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Series: Welcoming All Families; Working With Teen Parents

On Tuesday, I highlighted the news that teen birth rates have dropped significantly. Our occasional series on welcoming all families continues today by examining the issue of teaching childbirth education classes for teen parents.  Teenagers and very young adults may be part of your student population, or you may have considered running a class just for this special group.  Either way, today’s blog post by Serena O’Dwyer, Director of Education for the Pregnancy Resource Center, in Everett, WA is chock full of information you can use to better serve teen parents. – Sharon Muza, Community Manager

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Imagine being 16. Maybe that thought alone is painful? Now imagine you’re pregnant and your mother is dragging you to a childbirth class on the same night as “Pretty Little Liars.” Why are you going with your mother? There may be a really good chance that the baby’s daddy doesn’t want to be a part of your future, let alone go to class with you.  You might be secretly hoping that none of the other dads come to class because that might make you feel better since your own boyfriend is MIA. Or maybe you don’t mind going because your BFF is with you. Now you can sit in the back of the room together and giggle every time the instructor says “vagina.”  Your next thought is “Holy Crap, what is going to happen to my vagina?!…”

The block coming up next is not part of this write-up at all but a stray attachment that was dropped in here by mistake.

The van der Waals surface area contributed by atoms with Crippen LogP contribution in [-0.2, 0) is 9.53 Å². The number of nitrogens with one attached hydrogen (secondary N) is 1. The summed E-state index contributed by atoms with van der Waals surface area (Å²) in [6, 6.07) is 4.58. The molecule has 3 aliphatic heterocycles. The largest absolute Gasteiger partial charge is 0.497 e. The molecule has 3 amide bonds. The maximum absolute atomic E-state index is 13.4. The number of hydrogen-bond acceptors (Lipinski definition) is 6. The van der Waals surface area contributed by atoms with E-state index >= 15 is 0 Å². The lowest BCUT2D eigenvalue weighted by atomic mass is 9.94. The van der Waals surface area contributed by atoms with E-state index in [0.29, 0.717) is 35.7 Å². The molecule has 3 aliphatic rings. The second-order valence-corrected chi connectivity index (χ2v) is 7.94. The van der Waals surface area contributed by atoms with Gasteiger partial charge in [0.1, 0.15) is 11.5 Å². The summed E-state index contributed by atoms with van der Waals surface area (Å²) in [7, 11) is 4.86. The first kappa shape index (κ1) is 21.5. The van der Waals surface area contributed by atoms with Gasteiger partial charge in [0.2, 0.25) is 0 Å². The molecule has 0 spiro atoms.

Childbirth educators, this may be your audience. 

I’ve been teaching childbirth classes for nearly 6 years and am the Education Director for a childbirth education program designed for teens, single mothers and families experiencing unplanned pregnancies. In my regular childbirth class series, the class attendees’ ages may range from 14-45. However, we recently started offering a teen series for the younger families who prefer to learn exclusively amongst their own peers. Though I had always gotten positive feedback from the young families who attended the original mixed demographic classes, I saw many teens censor themselves or reserve their questions for later, to be sent as an email, which they viewed as a “safer” method of communication.

I came to the class with the baby’s dad. He was kind of hesitant to go at first. He did not want to feel judged for being young. He didn’t feel judged though and he liked the information so we continued the course together. – Teen mother